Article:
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Abe may bypass Japan's constitution to expand military presence

May 14, 2014 by NCC Staff


Shinzo Abe, current prime minister of Japan
Shinzo Abe, current prime minister of Japan

Prime Minister Shinzo Abe may be taking a detour around his nation’s pacifist constitution to build Japan’s first active military force since World War II.

The Advisory Panel on Reconstruction of the Legal Basis for Security, an expert panel selected by Abe, is expected to make recommendations on Thursday that would end Japan’s self-imposed ban on overseas combat missions and allow Japanese self-defense forces to fight alongside allied countries in situations where Japanese territory isn’t directly threatened.

“It’s a huge change,” Bryce Wakefield, a Japan expert at Leiden University in the Netherlands, told the Financial Times. “The current interpretation of the constitution, which does not allow for collective self-defense, has been more or less in place since 1954.”

Abe has faced determined public resistance to a referendum to change Article 9 in Japan’s constitution, which limits the country’s military to a self-defense force. Article 9 says the Japanese people will "forever renounce war as a sovereign right of the nation," and that "land, sea and air forces, as well as other war potential, will never be maintained."

In recent years, the Article 9’s interpretation has been stretched to allow Japan to expand its forces. But its military can’t take part in collective actions with U.S. forces, which is a growing issue as Japan and China boost their military spending.

Abe’s party, the Liberal Democrats, also wanted to change Article 96, which requires two-thirds of both houses of parliament to approve a constitutional amendment before it goes to a national referendum for voters to approve. The change would allow just a simple majority of the Diet, Japan’s parliament, to approve a proposed amendment, and a simple majority of voters to ratify it in a national referendum.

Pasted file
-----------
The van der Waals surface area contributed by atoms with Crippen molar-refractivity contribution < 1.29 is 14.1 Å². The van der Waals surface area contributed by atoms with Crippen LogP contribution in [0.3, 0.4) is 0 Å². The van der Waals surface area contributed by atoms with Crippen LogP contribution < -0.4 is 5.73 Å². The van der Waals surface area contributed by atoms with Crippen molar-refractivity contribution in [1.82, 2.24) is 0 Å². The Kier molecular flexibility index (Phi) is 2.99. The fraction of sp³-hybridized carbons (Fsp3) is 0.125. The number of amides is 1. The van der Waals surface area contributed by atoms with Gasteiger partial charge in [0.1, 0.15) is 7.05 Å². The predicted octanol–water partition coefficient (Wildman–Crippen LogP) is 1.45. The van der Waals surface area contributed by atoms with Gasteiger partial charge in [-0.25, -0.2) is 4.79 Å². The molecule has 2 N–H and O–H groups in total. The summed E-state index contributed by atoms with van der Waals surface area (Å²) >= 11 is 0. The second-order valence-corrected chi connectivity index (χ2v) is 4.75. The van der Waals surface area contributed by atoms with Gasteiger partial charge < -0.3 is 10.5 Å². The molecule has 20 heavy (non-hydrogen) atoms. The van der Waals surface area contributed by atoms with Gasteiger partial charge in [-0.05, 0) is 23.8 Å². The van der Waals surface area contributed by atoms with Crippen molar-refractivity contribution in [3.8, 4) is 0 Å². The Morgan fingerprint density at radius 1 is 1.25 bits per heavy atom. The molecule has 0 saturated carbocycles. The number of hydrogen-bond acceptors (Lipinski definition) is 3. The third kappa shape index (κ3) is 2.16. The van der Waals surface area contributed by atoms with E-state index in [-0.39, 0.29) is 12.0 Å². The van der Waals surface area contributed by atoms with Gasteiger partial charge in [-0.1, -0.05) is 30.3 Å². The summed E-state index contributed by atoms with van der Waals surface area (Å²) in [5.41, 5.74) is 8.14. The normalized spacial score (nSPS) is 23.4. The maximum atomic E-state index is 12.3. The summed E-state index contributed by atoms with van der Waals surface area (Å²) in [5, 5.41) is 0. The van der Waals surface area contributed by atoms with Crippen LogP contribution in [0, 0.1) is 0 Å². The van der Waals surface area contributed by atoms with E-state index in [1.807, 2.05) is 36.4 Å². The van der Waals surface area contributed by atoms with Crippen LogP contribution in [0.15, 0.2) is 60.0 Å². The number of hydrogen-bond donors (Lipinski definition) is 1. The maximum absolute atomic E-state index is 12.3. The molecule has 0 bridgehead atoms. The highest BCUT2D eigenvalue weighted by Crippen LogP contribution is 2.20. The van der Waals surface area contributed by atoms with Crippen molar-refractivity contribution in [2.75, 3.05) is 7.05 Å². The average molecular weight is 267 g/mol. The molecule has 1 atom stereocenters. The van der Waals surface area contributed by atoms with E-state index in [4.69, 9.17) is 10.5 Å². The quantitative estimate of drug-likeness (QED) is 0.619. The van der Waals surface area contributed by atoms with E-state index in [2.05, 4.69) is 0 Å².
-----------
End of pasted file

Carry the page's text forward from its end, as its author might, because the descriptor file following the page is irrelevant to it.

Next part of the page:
Instead, the expert panel is expected to recommend that existing laws be rewritten to allow the Japanese military to take part in “collective self-defense,” effectively allowing Abe to expand the military’s role outside Japan without making constitutional changes.

Defense News has some details about the plan. Abe will ask his Cabinet to reinterpret the constitution to allow for collective self-defense, with legal changes going into effect this fall. The new definition will allow Japan to come to the aide of an ally that is subject to an illegal attack and in a situation that poses a clear and major threat to Japan’s national security.

The ally must request assistance, and the military involvement must be approved by Japan’s parliament.

Japan’s constitution was drawn up after World War II. It was written by American officials who were concerned with the possible return of Japan as a military power.

The Liberal Democrats say they want a truly Japanese constitution that reflects their nation and its traditional patriarchal values that place family units above individuals.

In addition to concerns about an expanded military presence, Abe’s opponents believe that a rewritten constitution would reduce rights held by women in Japanese society, since men hold the dominant role in family relations. They also think that free speech would become subordinate to a desire to keep “public order.”

But the bigger issue could be the fear of China and South Korea’s reaction to a Japan with a traditionally Japanese constitution.

One thing is clear: as the Abe administration pushes for more economic reforms, its opponents expect an equally big push to make constitutional changes, which have been called Abe’s “life work.”

Also this week, a key defense adviser told The Wall Street Journal that Japan is preparing to expand its military capabilities within the guidelines of the current constitution, including the ability to attack military bases in self-defense and the creation of a defensive unit similar to the U.S. Marine Corps.

“Our requirements for equipment and our goals change accordingly. That’s why we are revising the defense guidelines,” said Defense Minister Itsunori Onodera.

“But as we review the division of work between Japan and the U.S., we should consider developing a limited ability to strike at enemies’ strategic bases when clear intent exists to attack us. It is our understanding that Japan’s constitution allows this.”

So far, the Obama administration has supported Abe’s efforts to make the Japanese forces available to participate in international police actions.

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